A Sharjah court is expected to issue a judgment in second bounced cheque case on August 26, lawyers say
Abraaj founder may face international arrest order as bad cheque sentence looms
Arif Naqvi, founder of embattled private-equity firm Abraaj Group, may face an international arrest warrant when a Sharjah court issues a sentence on August 26 in a criminal case against him for writing a bad cheque.
The case is over a bounced cheque written to Hamid Jafar, a founding shareholder in Abraaj, worth Dh798 million, jointly signed by Mr Naqvi and a fellow executive.
Mr Naqvi was not present at the court hearing on Tuesday and a judgment is expected to be issued on August 26, according to Zafer Oghli, partner at law firm Tamimi & Co, which represents Mr Jafar.
There is a “high possibility” that the law firm will request the public prosecutor to issue an international arrest order for Mr Naqvi, who is currently outside the UAE, depending on the sentence issued, Mr Oghli said.
“If the judgment is imprisonment, then it’s not just a piece of paper, there’s a procedure to be followed; if he does not show up or appeal, then we will ask for an arrest order not only in the UAE but internationally,” Mr Oghli told The National. “No one is far from the hand of justice.”
The punishment for issuing a bounced cheque under UAE law can include imprisonment or a fine. Mr Naqvi, who is currently outside the UAE but is a Dubai resident, was not expected to attend the August 14 hearing.
The Sharjah court’s decision to reserve judgement until August 26 was expected, Mr Naqvi’s lawyer Habib Al Mulla, executive chairman of Habib Al Mulla Baker Mackenzie, said.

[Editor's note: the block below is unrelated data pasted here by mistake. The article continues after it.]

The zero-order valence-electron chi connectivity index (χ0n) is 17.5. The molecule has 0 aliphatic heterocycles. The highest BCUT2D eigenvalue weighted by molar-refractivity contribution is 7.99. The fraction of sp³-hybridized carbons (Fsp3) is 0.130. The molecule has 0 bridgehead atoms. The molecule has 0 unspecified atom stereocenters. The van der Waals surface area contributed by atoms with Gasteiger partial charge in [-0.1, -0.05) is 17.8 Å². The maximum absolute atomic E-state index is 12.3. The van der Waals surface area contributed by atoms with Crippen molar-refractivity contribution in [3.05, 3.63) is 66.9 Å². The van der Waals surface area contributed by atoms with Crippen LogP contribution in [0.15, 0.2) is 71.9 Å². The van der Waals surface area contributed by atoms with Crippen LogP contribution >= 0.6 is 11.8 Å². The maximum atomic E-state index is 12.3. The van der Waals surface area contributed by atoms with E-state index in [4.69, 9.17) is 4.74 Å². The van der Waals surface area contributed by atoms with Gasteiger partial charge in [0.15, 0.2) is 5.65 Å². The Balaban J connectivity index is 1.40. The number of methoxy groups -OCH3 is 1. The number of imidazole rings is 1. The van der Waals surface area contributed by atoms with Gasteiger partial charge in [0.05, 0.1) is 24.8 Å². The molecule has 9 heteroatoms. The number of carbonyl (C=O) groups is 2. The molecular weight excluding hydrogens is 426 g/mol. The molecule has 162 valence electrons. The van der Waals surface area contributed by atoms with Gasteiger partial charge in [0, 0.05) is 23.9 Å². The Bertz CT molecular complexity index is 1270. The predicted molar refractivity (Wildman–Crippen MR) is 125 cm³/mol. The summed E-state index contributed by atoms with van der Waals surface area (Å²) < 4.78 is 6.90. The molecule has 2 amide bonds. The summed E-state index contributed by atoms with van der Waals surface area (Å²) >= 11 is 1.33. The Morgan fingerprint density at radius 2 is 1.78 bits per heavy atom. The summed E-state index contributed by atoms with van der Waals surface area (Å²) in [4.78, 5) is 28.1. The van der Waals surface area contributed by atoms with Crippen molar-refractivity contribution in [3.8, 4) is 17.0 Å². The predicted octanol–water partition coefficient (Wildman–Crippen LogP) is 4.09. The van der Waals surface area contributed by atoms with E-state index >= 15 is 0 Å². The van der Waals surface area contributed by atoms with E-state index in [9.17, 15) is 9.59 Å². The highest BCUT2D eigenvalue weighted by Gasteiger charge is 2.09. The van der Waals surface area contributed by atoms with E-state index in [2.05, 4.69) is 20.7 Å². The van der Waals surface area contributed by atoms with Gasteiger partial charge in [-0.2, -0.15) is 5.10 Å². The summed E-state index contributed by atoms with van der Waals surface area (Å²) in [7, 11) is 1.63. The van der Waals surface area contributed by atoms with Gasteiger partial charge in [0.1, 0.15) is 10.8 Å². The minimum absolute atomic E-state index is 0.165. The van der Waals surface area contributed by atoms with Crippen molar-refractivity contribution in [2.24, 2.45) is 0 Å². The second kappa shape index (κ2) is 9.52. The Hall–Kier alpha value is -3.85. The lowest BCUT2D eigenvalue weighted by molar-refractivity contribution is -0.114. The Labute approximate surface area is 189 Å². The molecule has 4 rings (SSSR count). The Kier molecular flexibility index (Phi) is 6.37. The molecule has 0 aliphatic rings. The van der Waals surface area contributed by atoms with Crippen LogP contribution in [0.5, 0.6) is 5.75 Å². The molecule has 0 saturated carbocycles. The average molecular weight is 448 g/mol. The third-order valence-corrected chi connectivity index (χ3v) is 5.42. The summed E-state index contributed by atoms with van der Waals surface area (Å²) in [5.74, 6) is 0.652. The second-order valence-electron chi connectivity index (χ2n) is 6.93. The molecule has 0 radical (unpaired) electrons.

“Negotiations are still ongoing between the parties and hopefully they will reach a settlement before the next hearing,” Mr Al Mulla said in an email.
This is the second case of a bad-cheque allegation to be brought against Mr Naqvi. Last month, a Sharjah court dismissed a bounced cheque case brought against Mr Naqvi by Mr Jafar after the parties reached a provisional out-of-court settlement, according to their lawyers.
That first case related to a cheque for Dh177.1 million ($48m), jointly signed by Mr Naqvi and an Abraaj executive Rafique Lakhani, and was made out to Mr Jafar. The cheque was used as partial security for around US$300m (Dh1,102) of loans made to Abraaj by Mr Jafar.
The new case, and the possibility of an international arrest order, are the latest twists in an ongoing saga involving Dubai-based Abraaj, the private equity firm that is accused of mismanaging investors’ money in a $1 billion healthcare fund. Abraaj has denied the allegations.
Once the biggest private equity firm in the Middle East and North Africa region with about $14bn in assets under management, Abraaj is undergoing a court-supervised restructuring in the Cayman Islands as it seeks a resolution with creditors.
The company is spiralling towards collapse after months of turmoil in a row with investors over the use of their money.
Over the last few weeks, a growing list of the UAE’s publicly-listed companies have disclosed their degree of exposure to Abraaj.
Potential buyers are being sought for Abraaj's investment management business, with Kuwait’s Agility disclosing its interest in a statement to the bourse.
Mr Naqvi resigned from the board of Air Arabia, Sharjah's low-cost carrier, the airline said August 12 in a regulatory filing with the Dubai Financial Market where its shares are traded. Abraaj owns an undisclosed stake in Air Arabia, according to the private equity company’s website. At the height of the Middle East's aviation boom in 2007 and high oil prices, Abraaj had a 17 per cent stake in Air Arabia.